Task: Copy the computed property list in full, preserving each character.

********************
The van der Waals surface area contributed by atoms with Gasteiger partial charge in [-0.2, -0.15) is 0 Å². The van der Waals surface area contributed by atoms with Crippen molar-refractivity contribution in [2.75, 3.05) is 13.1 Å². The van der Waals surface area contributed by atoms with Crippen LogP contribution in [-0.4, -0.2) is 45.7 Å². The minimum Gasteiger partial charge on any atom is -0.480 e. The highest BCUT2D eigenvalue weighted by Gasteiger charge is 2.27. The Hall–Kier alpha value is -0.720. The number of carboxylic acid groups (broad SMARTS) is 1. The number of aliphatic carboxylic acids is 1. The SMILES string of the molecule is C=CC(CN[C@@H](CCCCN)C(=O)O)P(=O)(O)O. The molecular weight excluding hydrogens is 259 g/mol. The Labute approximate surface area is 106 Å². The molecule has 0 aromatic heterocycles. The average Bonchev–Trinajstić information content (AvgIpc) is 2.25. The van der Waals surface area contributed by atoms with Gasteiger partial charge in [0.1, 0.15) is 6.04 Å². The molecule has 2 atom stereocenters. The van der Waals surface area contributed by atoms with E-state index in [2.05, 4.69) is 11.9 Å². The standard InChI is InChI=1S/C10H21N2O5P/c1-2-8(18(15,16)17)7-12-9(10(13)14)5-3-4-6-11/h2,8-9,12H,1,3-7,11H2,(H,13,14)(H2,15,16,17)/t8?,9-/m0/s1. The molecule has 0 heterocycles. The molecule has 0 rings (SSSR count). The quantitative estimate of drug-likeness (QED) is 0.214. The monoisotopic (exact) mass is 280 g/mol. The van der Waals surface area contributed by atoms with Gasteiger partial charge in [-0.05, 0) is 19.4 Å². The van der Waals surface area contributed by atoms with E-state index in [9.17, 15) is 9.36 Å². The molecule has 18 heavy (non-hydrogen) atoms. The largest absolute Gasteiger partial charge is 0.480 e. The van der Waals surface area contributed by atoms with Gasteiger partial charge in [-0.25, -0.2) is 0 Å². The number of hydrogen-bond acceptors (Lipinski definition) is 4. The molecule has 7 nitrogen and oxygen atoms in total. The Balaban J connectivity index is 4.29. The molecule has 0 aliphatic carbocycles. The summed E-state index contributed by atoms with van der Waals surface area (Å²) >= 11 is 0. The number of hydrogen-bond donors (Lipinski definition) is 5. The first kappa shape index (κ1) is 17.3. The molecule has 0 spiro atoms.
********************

The van der Waals surface area contributed by atoms with Gasteiger partial charge in [-0.2, -0.15) is 0 Å². The van der Waals surface area contributed by atoms with Crippen molar-refractivity contribution in [2.75, 3.05) is 13.1 Å². The van der Waals surface area contributed by atoms with Crippen LogP contribution in [-0.4, -0.2) is 45.7 Å². The minimum Gasteiger partial charge on any atom is -0.480 e. The highest BCUT2D eigenvalue weighted by Gasteiger charge is 2.27. The Hall–Kier alpha value is -0.720. The number of carboxylic acid groups (broad SMARTS) is 1. The number of aliphatic carboxylic acids is 1. The SMILES string of the molecule is C=CC(CN[C@@H](CCCCN)C(=O)O)P(=O)(O)O. The molecular weight excluding hydrogens is 259 g/mol. The Labute approximate surface area is 106 Å². The molecule has 0 aromatic heterocycles. The average Bonchev–Trinajstić information content (AvgIpc) is 2.25. The van der Waals surface area contributed by atoms with Gasteiger partial charge in [0.1, 0.15) is 6.04 Å². The molecule has 2 atom stereocenters. The van der Waals surface area contributed by atoms with E-state index in [2.05, 4.69) is 11.9 Å². The standard InChI is InChI=1S/C10H21N2O5P/c1-2-8(18(15,16)17)7-12-9(10(13)14)5-3-4-6-11/h2,8-9,12H,1,3-7,11H2,(H,13,14)(H2,15,16,17)/t8?,9-/m0/s1. The molecule has 0 heterocycles. The molecule has 0 rings (SSSR count). The quantitative estimate of drug-likeness (QED) is 0.214. The monoisotopic (exact) mass is 280 g/mol. The van der Waals surface area contributed by atoms with Gasteiger partial charge in [-0.05, 0) is 19.4 Å². The van der Waals surface area contributed by atoms with E-state index in [9.17, 15) is 9.36 Å². The molecule has 18 heavy (non-hydrogen) atoms. The largest absolute Gasteiger partial charge is 0.480 e. The van der Waals surface area contributed by atoms with Gasteiger partial charge in [-0.25, -0.2) is 0 Å². The number of hydrogen-bond acceptors (Lipinski definition) is 4. The molecule has 7 nitrogen and oxygen atoms in total. The Balaban J connectivity index is 4.29. The molecule has 0 aliphatic carbocycles. The summed E-state index contributed by atoms with van der Waals surface area (Å²) >= 11 is 0. The number of hydrogen-bond donors (Lipinski definition) is 5. The first kappa shape index (κ1) is 17.3. The molecule has 0 spiro atoms.